Tarator is a cold soup made of yogurt, water, minced cucumber, dill, garlic, and sunflower or olive oil.
Tarator is a cold soup made of yogurt, water, minced cucumber, dill, garlic, and sunflower or olive oil.
Bulgarian Kebab with Rice.
Traditional Bulgarian Christmas Eve dish Sarmi
Traditional Bulgarian Christmas Eve dish Sarmi

Bulgarian cuisine (Bulgarian: българска кухня, romanizedbǎlgarska kuhnja) is a representative of the cuisine of Southeast Europe. It shares characteristics with other Balkan cuisines. Bulgarian cooking traditions are diverse because of geographical factors such as climatic conditions suitable for a variety of vegetables, herbs, and fruit. Aside from the vast variety of local Bulgarian dishes.

Bulgarian food often incorporates salads as appetizers and is also noted for the prominence of dairy products, wines and other alcoholic drinks such as rakia. The cuisine also features a variety of soups, such as the cold soup tarator, and pastries, such as the filo dough based banitsa, pita, and the various types of börek.

Main courses are very typically water-based stews, either vegetarian or with lamb, goat meat, veal, chicken or pork. Deep-frying is not common, but grilling – especially different kinds of sausages – is very prominent. Pork is common, often mixed with veal or lamb, although fish and chicken are also widely used. While most cattle are bred for milk production rather than meat, veal is popular for grilling meat appetizers (meze) and in some main courses. As a substantial exporter of lamb, Bulgaria's own consumption is notable, especially in the spring.[1]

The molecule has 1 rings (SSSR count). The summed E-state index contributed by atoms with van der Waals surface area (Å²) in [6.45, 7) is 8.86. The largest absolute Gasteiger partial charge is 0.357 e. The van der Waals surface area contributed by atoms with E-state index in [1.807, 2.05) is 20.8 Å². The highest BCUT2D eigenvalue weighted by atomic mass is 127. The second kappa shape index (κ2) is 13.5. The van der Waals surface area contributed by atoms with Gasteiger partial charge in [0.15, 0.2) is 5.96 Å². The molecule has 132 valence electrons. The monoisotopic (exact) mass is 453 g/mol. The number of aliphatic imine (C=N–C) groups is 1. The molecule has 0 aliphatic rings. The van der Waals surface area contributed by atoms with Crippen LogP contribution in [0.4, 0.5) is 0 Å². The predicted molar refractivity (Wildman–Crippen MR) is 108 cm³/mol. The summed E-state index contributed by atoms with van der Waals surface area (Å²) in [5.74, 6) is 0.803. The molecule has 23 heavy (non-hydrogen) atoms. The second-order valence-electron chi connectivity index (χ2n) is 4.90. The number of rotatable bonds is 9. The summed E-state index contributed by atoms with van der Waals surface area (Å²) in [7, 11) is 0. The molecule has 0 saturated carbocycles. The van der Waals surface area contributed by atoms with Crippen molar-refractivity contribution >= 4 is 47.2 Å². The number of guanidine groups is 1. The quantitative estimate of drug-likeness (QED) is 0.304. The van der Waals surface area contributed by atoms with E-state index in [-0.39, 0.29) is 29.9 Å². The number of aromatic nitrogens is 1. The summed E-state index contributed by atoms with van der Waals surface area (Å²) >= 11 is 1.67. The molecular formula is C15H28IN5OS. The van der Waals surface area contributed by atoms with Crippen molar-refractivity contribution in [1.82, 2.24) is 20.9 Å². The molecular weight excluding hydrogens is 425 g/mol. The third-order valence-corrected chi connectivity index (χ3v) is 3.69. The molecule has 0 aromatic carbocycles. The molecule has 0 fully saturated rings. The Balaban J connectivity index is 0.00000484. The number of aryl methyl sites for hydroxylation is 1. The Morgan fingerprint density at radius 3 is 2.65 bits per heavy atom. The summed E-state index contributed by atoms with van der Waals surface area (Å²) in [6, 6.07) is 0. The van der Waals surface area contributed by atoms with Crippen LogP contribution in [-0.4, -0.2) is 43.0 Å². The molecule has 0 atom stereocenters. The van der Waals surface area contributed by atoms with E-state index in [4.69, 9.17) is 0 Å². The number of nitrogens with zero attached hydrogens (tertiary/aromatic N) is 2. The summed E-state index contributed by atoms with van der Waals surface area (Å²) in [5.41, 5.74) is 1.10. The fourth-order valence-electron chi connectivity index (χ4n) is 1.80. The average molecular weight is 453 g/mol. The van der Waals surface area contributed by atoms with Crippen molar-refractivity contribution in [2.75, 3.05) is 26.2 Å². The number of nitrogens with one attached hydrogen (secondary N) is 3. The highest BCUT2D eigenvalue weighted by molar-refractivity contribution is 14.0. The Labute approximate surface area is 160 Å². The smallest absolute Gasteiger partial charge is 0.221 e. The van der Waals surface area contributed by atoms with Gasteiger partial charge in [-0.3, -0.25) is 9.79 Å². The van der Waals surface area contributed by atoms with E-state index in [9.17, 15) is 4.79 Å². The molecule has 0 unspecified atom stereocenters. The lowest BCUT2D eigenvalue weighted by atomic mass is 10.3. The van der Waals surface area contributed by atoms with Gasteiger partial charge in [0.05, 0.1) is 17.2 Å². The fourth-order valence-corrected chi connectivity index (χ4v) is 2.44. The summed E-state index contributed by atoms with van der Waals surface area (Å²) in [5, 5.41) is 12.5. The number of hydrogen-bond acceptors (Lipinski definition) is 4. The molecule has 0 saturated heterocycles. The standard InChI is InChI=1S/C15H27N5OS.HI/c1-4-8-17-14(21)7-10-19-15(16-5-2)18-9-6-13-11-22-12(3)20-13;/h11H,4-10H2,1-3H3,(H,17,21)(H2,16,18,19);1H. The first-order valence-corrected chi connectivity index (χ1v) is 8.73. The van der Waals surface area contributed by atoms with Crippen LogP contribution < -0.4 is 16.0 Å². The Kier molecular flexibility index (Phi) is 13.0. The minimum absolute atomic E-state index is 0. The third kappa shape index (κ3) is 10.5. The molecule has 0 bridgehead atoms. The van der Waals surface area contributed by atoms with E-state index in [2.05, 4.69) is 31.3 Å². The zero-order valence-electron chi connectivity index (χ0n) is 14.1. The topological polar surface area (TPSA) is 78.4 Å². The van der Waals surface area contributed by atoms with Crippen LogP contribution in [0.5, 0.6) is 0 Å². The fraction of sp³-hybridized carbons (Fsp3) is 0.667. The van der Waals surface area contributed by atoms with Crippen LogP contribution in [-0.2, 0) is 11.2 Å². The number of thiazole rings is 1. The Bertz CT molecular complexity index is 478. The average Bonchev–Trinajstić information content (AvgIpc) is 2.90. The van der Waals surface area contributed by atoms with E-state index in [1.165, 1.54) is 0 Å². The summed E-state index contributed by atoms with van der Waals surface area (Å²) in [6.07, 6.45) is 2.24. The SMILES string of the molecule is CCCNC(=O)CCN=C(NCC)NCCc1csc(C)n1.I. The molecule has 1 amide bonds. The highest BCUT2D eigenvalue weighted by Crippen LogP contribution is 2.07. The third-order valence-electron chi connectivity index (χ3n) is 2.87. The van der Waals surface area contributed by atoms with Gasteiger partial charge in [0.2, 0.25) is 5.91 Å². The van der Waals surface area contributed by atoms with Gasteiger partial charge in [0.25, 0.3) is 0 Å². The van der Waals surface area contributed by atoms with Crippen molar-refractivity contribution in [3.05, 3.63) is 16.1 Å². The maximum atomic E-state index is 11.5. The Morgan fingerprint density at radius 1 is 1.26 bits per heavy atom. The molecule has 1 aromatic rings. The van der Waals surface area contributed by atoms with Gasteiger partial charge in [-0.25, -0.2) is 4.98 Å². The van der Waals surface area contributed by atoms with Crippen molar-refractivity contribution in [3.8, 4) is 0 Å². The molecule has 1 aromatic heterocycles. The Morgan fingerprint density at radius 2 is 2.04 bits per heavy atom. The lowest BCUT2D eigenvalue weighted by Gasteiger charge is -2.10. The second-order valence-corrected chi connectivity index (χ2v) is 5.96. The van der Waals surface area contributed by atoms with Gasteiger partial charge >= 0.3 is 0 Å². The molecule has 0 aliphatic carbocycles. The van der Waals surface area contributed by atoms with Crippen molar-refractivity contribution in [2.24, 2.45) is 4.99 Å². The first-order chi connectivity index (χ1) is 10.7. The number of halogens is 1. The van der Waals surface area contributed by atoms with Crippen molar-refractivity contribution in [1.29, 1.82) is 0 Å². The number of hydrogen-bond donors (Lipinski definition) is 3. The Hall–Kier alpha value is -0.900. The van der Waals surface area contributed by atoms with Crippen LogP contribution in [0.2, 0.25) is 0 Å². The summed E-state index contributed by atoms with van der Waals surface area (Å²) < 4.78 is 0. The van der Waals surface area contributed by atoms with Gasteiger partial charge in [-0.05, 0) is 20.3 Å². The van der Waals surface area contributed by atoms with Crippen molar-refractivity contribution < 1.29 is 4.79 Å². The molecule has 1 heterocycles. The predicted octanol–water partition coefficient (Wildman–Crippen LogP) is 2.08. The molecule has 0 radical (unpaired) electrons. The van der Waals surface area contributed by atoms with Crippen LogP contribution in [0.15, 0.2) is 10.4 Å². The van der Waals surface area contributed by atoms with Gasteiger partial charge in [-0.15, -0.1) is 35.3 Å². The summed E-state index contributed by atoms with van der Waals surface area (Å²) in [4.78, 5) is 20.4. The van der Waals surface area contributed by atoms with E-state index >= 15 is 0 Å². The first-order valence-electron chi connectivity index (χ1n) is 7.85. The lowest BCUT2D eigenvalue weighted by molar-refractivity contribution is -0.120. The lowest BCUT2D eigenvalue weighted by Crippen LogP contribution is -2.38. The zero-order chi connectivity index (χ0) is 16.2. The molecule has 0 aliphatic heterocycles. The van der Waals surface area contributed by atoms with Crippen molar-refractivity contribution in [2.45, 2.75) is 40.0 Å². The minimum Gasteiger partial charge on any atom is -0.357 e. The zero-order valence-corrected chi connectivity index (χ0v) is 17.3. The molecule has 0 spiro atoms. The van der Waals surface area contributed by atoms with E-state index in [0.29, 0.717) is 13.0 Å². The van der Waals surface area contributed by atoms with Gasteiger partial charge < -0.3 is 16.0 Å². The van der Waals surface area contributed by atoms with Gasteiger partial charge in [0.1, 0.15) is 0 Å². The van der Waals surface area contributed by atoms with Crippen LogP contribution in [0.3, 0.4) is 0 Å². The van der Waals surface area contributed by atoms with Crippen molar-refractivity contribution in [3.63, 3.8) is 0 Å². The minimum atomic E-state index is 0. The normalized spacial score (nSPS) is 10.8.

Similarly to other Balkan cultures, the per capita consumption of yogurt (Bulgarian: кисело мляко, kiselo mlyako, lit. "sour milk") among Bulgarians is traditionally higher than the rest of Europe. The country is notable as the historical namesake for Lactobacillus bulgaricus, a microorganism chiefly responsible for the local variety of dairy product.[2]

Bulgarian cuisine shares a number of dishes with Middle Eastern cuisine, including popular dishes like moussaka, gyuvetch, kyufte and baklava. White brine cheese called "sirene" (сирене), similar to feta, is also a popular ingredient used in salads and a variety of pastries.

Holidays are often observed in conjunction with certain meals. On Christmas Eve, for instance, tradition requires vegetarian stuffed peppers and cabbage leaf sarmi, New Year's Eve usually involves cabbage dishes, Nikulden (Day of St. Nicholas, December 6) fish (usually carp), while Gergyovden (Day of St. George, May 6) is typically celebrated with roast lamb.

History

It includes a significant contribution from Ottoman cuisine,[3][4] including baklava, ayran, gyuvech, moussaka,[5] and shish kebab.[6][7] It shares also many characteristics with other Balkan cuisines.

Traditional Bulgarian foods

Traditional Bulgarian cold cut - Lukanka
Traditional Bulgarian cold cut - Lukanka
Traditional Bulgarian soup Teleshko vareno
Traditional Bulgarian soup Teleshko vareno
Soup Topcheta (left) and Shkembe chorba (right)
Green salad (left) and Shopska salad(right)
Stuffed peppers
Stuffed peppers

Bulgarian breakfast

Cold cuts

Soups and stews

Salads

Sauces, relishes, and appetizers

Lyutenica is a traditional Bulgarian sauce made from tomatoes and peppers
Lyutenica is a traditional Bulgarian sauce made from tomatoes and peppers

Skara (grill)

Shishcheta.
Shishcheta.

Main dishes

Traditional Bulgarian grill (Skara)- Tatarsko kufte
Traditional Bulgarian grill (Skara)- Tatarsko kufte
Cheverme grill from the Rhodopes.
Cheverme grill from the Rhodopes.
Whole pigs, roasted on charcoal in Pernik.
Whole pigs, roasted on charcoal in Pernik.
Bulgarian Kavarma (left) and Yahniya (right)

Breads and pastries

Traditional Bulgarian pogacha (left) and a pile of mekitsi with jam (right)

Dairy products

Vacuum packed Kashkaval cheese in Bulgarian store.
Vacuum packed Kashkaval cheese in Bulgarian store.